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Thread: Door family strategy

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    Senior Member PatrickGSR94's Avatar
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    Door family strategy

    Hey folks, I've been thinking about changing our door family strategy and was wondering what others have done. We currently have a large door library that we've used for many years, but looking at the latest doors in the 2020 content have me thinking that we should update our strategy.

    Since we do mostly commercial work, we very rarely use pre-hung doors, like residential interior doors, with casing applied to each side of the wall. We almost always use hollow metal frame doors, so our library looks something like this:

    Flush door with butt (masonry) frame
    Flush door with wrap (gyp board) frame
    Glass door with butt frame (various glass configurations in the family)
    Glass door with wrap frame (various glass configurations in the family)

    Then the same 4 families again for double doors.

    And then again 4 more families for single and double glass doors with muntins ("French" doors), for each frame type.

    I know it's possible to combine some of these together using various parameters and formulas. I could probably combine all the flush doors into one family for single and one for double doors. And the same for the glass doors. And even the flush and glass doors could be combined into a single family if I wanted to take the time.

    But how far does one take it? The more stuff combined into a single family, the heavier it gets. So I'm wondering what would be a better strategy? It appears the stock 2020 families have the GB and Masonry frame types combined, so maybe I should just do it that way.

    Any thoughts or insights are appreciated.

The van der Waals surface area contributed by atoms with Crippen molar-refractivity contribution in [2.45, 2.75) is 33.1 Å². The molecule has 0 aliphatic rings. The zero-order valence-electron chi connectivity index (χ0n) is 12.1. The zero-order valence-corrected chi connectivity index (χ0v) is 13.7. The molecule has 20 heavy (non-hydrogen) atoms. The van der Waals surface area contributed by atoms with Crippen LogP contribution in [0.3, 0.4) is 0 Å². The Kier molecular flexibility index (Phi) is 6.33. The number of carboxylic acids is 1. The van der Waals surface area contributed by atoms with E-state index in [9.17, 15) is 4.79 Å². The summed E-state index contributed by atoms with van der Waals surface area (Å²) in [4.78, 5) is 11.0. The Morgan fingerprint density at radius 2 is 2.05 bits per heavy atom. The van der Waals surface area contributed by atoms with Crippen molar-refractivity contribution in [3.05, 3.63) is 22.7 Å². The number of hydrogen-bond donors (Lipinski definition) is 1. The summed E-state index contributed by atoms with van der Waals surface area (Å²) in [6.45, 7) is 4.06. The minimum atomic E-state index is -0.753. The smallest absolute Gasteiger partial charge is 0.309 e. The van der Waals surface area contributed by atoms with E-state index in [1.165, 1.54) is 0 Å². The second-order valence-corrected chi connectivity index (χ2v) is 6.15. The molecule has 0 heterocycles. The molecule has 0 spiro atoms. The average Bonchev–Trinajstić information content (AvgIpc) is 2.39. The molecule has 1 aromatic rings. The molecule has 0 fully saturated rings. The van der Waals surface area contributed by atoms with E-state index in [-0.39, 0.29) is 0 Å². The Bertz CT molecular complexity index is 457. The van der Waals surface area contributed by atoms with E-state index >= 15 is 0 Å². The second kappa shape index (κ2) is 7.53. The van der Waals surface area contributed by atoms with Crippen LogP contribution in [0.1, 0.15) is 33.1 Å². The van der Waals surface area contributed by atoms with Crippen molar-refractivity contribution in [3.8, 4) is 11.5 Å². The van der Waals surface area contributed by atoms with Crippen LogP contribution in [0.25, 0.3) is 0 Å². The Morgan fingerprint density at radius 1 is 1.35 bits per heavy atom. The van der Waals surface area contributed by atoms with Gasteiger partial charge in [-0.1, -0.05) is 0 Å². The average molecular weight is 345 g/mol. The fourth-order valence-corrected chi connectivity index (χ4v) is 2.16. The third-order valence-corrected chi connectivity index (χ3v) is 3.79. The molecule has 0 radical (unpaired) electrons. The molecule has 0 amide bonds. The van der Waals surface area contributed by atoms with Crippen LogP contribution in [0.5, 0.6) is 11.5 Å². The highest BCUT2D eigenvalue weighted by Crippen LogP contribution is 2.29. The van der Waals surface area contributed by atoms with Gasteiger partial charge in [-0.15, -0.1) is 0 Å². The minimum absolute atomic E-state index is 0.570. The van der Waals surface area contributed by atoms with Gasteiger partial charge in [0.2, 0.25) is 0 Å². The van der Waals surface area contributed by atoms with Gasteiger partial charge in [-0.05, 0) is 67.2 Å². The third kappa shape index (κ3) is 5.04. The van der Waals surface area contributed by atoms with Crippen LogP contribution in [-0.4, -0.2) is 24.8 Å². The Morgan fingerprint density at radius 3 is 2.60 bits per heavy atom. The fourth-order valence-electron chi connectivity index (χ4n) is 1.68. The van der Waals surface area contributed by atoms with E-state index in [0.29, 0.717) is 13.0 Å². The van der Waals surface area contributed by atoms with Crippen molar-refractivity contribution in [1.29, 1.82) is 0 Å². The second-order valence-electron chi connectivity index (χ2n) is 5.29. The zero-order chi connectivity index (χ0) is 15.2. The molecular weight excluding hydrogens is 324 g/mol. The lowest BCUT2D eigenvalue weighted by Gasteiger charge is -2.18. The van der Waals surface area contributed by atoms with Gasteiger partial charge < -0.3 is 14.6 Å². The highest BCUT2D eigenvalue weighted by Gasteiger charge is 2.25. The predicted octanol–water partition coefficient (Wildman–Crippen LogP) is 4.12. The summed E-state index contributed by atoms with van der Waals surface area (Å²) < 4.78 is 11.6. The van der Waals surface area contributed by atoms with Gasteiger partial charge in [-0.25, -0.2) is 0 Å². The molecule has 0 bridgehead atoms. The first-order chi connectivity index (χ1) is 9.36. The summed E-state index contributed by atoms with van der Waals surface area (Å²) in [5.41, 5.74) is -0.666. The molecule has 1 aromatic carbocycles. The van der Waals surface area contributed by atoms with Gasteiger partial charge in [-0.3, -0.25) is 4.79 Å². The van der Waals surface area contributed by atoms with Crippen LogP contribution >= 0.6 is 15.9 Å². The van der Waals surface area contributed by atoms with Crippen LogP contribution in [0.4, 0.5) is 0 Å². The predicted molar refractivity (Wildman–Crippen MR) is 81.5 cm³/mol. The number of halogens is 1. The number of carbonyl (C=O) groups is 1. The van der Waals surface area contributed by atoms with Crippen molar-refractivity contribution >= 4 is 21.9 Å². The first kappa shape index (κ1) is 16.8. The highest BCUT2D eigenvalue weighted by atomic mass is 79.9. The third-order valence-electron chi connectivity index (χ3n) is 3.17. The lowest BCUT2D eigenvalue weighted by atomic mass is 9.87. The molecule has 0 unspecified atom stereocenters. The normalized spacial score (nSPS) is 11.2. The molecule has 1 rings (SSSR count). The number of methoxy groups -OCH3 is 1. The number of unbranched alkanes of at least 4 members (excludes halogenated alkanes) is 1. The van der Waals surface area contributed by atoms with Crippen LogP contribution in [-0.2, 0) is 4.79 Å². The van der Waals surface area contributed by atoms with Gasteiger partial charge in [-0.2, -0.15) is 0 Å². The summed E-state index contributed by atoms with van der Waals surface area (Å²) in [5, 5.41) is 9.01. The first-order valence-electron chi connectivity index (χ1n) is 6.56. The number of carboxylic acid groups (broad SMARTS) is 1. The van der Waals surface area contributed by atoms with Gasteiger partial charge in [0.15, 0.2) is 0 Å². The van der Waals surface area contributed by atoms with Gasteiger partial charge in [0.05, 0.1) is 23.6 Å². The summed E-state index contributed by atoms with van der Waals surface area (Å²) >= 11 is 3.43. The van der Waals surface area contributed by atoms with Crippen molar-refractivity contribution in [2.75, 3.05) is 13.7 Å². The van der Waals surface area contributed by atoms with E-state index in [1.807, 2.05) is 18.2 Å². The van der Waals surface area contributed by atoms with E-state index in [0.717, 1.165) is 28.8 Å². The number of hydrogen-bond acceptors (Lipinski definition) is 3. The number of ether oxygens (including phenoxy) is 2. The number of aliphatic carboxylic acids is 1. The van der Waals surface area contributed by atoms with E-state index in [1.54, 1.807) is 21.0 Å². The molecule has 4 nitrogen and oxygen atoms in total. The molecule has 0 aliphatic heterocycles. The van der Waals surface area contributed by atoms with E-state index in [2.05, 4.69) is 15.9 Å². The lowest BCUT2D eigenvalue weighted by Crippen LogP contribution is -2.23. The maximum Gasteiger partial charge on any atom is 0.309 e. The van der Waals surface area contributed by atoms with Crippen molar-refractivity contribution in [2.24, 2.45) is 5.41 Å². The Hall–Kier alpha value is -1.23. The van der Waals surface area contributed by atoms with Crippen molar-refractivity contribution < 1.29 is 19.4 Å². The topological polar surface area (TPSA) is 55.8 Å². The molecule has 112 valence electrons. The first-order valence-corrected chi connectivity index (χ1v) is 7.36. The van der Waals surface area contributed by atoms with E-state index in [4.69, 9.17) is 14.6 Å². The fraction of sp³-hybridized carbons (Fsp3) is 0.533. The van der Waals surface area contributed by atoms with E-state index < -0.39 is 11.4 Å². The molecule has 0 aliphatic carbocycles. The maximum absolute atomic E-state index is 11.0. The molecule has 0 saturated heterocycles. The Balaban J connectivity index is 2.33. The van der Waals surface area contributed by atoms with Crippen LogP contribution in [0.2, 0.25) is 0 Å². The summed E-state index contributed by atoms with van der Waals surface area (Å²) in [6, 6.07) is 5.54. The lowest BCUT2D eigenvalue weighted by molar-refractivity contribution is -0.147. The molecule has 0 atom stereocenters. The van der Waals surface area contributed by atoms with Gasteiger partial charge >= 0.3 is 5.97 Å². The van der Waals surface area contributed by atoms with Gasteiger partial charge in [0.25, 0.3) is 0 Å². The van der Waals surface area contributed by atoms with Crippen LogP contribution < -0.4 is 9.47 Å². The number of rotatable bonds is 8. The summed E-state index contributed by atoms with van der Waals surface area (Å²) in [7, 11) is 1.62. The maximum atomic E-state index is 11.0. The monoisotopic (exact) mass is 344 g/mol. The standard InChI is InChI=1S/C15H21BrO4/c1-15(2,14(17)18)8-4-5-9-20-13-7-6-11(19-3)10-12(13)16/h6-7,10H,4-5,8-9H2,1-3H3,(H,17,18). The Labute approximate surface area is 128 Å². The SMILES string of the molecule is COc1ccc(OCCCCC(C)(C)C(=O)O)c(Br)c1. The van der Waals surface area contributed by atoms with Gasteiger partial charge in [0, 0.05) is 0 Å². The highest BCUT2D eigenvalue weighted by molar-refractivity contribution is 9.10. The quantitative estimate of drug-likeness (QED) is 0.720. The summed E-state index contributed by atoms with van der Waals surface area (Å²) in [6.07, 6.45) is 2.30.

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    Administrator Twiceroadsfool's Avatar
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    Parent Doors.

    Nested Swappable Shared Frames
    Nested Swappable Shared Panels
    Nested Swappable Shared Clearances
    Nested Swappable Shared Hardware
    Nested Shared Swings

    Its 100% not a factual statement that "making this all possible in one family" makes the family heavier. Its 100% a true statement that when people do it (who dont know how), the family gets heavy and terrible. There is an entire thread devoted to this, referencing some super old doors i posted, that are (mostly) set up this way. Except back then they didnt have HW and Clearances.

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    Quote Originally Posted by PatrickGSR94 View Post
    Hey folks, I've been thinking about changing our door family strategy and was wondering what others have done. We currently have a large door library that we've used for many years, but looking at the latest doors in the 2020 content have me thinking that we should update our strategy.

    Since we do mostly commercial work, we very rarely use pre-hung doors, like residential interior doors, with casing applied to each side of the wall. We almost always use hollow metal frame doors, so our library looks something like this:

    Flush door with butt (masonry) frame
    Flush door with wrap (gyp board) frame
    Glass door with butt frame (various glass configurations in the family)
    Glass door with wrap frame (various glass configurations in the family)